Credibility Of Analysts
(Page 6 of 6)
What determines where a vendor lands in Gartner's Quadrant? Gartner says its assessments are based on a vendor's viability, service and support, features and functionality, and technology. Among the criteria that gets factored in: input from customers or prospects who have piloted a product or chosen an alternative; customer experience with scalability and cost of deployment; a vendor's "commitment" in the form of R&D; marketing clarity and sales channel; a vendor's ability to support its vision; and overall corporate viability.
- How Attackers Identify and Exploit Software and Network Vulnerabilities
- Quick Tips for Managing Mobile Users
White PapersMore >>
- Strategy: 3 Steps to a Hands-Free Cloud
- Best Practices: Using Apple's Global Proxy to Boost Mobile Security
By comparison, Forrester's Wave assesses competitors in a given product category. Each report charts vendor performance on a grid featuring a vertical measurement of a product's strength and horizontal measurement of a company's strategy. Vendors are labeled leaders, strong performers, contenders, or risky bets, and their placement is marked with a dot, the size of which is determined by the vendor's "market presence."
All things considered, the methodology behind Forrester's Wave report is more transparent than Gartner's Quadrant, says Sandi Meyer, senior analyst-relations manager with Trend Micro. That worked to Trend Micro's advantage last month when Forrester listed the vendor as a leader in enterprise anti-spyware. Trend Micro has been a Forrester client since May. The company also subscribes to research from Canalys.com, Gartner, and IDC.
Research firm executives are well aware of the questions being raised about their business models, but don't expect changes to be fast or wide-sweeping. The financial stakes are too high--and the incentives for change aren't compelling enough.
Meantime, those vendor-sponsored research reports keep rolling off the presses and into the hands of business-technology buyers. Cyveillance, a provider of online risk monitoring and management software, funded an IDC report published in January titled, "Who's Got Your Virtual Back? Mitigating Online Security Risks." The goal was to provide market education, not to serve as a promo for Cyveillance, VP of marketing Todd Bransford says, so the only place the vendor's name is mentioned is on the cover. "We talked with IDC in order for them to validate what we're doing in the market," Bransford says.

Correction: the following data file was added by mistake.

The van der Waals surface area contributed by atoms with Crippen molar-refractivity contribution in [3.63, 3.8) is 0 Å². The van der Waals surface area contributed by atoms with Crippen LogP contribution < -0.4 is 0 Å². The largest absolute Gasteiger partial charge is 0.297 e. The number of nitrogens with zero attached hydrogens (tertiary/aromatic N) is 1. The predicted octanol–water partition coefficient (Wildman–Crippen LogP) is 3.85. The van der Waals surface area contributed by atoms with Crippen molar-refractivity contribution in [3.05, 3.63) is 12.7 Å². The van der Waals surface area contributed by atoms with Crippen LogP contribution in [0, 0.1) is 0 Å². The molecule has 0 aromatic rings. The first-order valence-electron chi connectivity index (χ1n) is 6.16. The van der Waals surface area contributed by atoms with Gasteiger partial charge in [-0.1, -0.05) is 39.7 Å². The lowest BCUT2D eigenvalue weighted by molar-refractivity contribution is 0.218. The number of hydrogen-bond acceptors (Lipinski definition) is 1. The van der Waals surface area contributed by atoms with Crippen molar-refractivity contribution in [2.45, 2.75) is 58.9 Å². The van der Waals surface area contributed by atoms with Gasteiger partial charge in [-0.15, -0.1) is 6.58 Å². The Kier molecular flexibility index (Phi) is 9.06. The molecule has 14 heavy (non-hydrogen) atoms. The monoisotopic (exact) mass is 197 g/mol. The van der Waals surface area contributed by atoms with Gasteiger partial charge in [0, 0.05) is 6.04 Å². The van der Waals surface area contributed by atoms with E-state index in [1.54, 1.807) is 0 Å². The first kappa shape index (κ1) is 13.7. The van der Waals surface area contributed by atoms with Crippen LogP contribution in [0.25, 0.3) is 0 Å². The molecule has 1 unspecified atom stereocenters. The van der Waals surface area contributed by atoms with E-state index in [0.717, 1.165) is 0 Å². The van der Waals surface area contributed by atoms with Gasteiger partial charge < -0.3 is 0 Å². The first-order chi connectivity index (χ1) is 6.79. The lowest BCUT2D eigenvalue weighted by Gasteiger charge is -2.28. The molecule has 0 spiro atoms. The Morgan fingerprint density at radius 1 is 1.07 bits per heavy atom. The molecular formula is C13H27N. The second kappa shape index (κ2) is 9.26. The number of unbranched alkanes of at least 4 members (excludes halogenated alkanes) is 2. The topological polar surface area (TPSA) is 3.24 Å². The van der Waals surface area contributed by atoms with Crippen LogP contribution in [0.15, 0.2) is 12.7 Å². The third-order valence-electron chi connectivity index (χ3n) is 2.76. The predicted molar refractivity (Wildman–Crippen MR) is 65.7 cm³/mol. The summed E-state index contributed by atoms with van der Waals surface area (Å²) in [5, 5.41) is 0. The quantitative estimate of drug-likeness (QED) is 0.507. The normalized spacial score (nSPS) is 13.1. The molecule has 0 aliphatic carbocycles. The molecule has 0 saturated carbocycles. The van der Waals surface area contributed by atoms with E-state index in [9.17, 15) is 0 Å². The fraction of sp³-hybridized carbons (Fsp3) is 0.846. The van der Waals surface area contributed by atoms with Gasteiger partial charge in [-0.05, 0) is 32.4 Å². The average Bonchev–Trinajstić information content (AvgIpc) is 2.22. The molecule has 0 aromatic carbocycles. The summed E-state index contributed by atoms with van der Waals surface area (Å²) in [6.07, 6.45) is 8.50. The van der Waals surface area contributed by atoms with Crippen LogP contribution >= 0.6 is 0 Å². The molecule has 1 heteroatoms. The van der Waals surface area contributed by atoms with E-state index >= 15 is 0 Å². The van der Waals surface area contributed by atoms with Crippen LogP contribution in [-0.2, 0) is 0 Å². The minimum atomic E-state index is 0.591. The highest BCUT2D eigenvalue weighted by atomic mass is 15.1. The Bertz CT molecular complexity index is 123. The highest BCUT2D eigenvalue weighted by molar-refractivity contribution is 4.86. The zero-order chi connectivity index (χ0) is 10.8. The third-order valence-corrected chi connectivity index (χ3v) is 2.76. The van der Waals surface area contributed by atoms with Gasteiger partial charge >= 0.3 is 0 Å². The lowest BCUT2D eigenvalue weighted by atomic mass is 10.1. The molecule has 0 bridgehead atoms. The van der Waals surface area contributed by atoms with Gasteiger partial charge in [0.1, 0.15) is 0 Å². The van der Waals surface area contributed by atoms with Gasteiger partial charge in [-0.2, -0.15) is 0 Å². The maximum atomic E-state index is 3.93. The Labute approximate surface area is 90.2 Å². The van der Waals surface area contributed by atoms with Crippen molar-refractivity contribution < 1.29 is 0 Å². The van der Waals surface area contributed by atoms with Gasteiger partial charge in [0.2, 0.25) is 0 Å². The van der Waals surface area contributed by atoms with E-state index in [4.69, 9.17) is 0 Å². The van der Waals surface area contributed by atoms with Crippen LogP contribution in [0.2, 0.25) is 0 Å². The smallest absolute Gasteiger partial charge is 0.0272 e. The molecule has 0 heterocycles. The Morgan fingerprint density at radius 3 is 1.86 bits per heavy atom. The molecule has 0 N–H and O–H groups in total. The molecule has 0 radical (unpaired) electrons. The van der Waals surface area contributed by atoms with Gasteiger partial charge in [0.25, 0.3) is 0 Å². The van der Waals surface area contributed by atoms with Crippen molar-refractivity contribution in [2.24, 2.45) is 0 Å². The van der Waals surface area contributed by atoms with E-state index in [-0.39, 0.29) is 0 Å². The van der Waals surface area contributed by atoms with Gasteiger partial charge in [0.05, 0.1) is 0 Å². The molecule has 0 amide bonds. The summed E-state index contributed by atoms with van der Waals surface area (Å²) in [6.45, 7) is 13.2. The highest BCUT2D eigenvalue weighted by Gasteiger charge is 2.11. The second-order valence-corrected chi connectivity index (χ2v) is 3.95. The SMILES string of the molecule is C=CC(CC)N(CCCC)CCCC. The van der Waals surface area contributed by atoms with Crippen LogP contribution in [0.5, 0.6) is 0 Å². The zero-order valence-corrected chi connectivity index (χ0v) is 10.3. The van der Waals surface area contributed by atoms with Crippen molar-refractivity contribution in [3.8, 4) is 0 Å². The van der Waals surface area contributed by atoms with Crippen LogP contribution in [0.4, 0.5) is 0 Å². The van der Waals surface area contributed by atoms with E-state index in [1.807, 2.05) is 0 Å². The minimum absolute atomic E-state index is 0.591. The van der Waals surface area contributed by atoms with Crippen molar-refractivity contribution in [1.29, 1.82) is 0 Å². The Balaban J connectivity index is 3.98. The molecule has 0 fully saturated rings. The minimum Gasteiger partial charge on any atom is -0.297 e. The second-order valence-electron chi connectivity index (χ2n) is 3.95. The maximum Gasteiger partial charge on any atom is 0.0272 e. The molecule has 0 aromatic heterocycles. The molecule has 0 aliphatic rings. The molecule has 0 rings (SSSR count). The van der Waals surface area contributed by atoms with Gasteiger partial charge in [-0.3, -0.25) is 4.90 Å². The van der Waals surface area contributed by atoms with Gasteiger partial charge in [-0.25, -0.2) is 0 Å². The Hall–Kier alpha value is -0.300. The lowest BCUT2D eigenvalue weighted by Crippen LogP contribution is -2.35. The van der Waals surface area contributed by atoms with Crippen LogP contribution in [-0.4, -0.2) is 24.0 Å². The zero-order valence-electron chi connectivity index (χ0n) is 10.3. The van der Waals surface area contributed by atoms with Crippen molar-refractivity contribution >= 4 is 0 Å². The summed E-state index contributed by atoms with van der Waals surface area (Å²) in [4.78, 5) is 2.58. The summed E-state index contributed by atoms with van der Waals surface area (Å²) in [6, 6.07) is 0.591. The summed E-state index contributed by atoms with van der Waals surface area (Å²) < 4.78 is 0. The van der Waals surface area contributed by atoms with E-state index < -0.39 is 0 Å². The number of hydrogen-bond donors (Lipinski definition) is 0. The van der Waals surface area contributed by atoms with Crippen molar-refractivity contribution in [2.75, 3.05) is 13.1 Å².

Cyveillance isn't a regular IDC customer. Still, the vendor won't say how much it spent on the IDC report. In advance of publication, Cyveillance had input into the issues that should be covered, and after it was completed, a chance to review it. Cyveillance made no changes to the report's contents before it was released, Bransford says, but it could have requested them, and that's troubling enough. The IDC report preceded the release of Cyveillance's Intelligence Center 3.0 risk-monitoring software by only a few weeks.
Technology vendors often will sign up for analyst firm services when they feel their market is poised for growth. Cyveillance in January signed on with Gartner to help understand how its software fits with the growing demand for IT security and regulatory compliance. "I also wanted to understand how a product we're rolling out should be priced," Bransford says. So IDC helps seed the market, Gartner helps price it, and both get paid for doing so. Is everyone comfortable with that?
How Cisco Networks With Analysts